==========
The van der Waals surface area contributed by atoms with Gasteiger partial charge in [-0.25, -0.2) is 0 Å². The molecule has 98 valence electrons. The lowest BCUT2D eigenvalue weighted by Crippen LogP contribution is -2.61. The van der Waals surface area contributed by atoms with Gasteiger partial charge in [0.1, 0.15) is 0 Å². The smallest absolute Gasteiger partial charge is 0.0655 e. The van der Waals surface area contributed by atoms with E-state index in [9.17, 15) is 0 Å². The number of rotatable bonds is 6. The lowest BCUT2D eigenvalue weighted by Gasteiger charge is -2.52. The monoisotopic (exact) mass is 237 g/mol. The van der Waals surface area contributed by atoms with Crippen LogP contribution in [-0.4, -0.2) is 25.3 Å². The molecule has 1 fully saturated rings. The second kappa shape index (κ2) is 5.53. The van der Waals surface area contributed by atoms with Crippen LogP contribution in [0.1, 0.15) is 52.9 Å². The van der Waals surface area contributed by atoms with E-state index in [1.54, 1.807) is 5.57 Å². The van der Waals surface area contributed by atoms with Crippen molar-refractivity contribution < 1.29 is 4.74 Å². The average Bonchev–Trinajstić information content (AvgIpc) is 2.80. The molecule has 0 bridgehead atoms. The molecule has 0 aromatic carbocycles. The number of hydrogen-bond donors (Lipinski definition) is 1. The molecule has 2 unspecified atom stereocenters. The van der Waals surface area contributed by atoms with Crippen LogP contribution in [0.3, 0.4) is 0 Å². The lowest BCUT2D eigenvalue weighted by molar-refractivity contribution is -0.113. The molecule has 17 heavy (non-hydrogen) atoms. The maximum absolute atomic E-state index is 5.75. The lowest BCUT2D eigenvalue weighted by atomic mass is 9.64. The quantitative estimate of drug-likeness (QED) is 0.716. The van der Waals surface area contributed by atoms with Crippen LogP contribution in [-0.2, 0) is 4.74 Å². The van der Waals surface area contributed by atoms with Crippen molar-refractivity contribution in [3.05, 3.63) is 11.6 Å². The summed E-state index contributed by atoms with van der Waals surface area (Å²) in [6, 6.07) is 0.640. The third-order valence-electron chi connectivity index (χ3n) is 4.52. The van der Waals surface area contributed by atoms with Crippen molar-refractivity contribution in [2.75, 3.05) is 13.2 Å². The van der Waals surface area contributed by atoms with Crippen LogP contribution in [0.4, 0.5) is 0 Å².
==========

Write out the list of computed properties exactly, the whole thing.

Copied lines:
The van der Waals surface area contributed by atoms with Gasteiger partial charge in [-0.25, -0.2) is 0 Å². The molecule has 98 valence electrons. The lowest BCUT2D eigenvalue weighted by Crippen LogP contribution is -2.61. The van der Waals surface area contributed by atoms with Gasteiger partial charge in [0.1, 0.15) is 0 Å². The smallest absolute Gasteiger partial charge is 0.0655 e. The van der Waals surface area contributed by atoms with E-state index in [9.17, 15) is 0 Å². The number of rotatable bonds is 6. The lowest BCUT2D eigenvalue weighted by Gasteiger charge is -2.52. The monoisotopic (exact) mass is 237 g/mol. The van der Waals surface area contributed by atoms with Crippen LogP contribution in [-0.4, -0.2) is 25.3 Å². The molecule has 1 fully saturated rings. The second kappa shape index (κ2) is 5.53. The van der Waals surface area contributed by atoms with Crippen LogP contribution in [0.1, 0.15) is 52.9 Å². The van der Waals surface area contributed by atoms with E-state index in [1.54, 1.807) is 5.57 Å². The van der Waals surface area contributed by atoms with Crippen molar-refractivity contribution < 1.29 is 4.74 Å². The average Bonchev–Trinajstić information content (AvgIpc) is 2.80. The molecule has 0 bridgehead atoms. The molecule has 0 aromatic carbocycles. The number of hydrogen-bond donors (Lipinski definition) is 1. The molecule has 2 unspecified atom stereocenters. The van der Waals surface area contributed by atoms with Crippen LogP contribution in [0.3, 0.4) is 0 Å². The lowest BCUT2D eigenvalue weighted by molar-refractivity contribution is -0.113. The molecule has 17 heavy (non-hydrogen) atoms. The maximum absolute atomic E-state index is 5.75. The lowest BCUT2D eigenvalue weighted by atomic mass is 9.64. The quantitative estimate of drug-likeness (QED) is 0.716. The van der Waals surface area contributed by atoms with Crippen LogP contribution in [-0.2, 0) is 4.74 Å². The van der Waals surface area contributed by atoms with Crippen molar-refractivity contribution in [3.05, 3.63) is 11.6 Å². The summed E-state index contributed by atoms with van der Waals surface area (Å²) in [6, 6.07) is 0.640. The third-order valence-electron chi connectivity index (χ3n) is 4.52. The van der Waals surface area contributed by atoms with Crippen molar-refractivity contribution in [2.75, 3.05) is 13.2 Å². The van der Waals surface area contributed by atoms with Crippen LogP contribution in [0.4, 0.5) is 0 Å².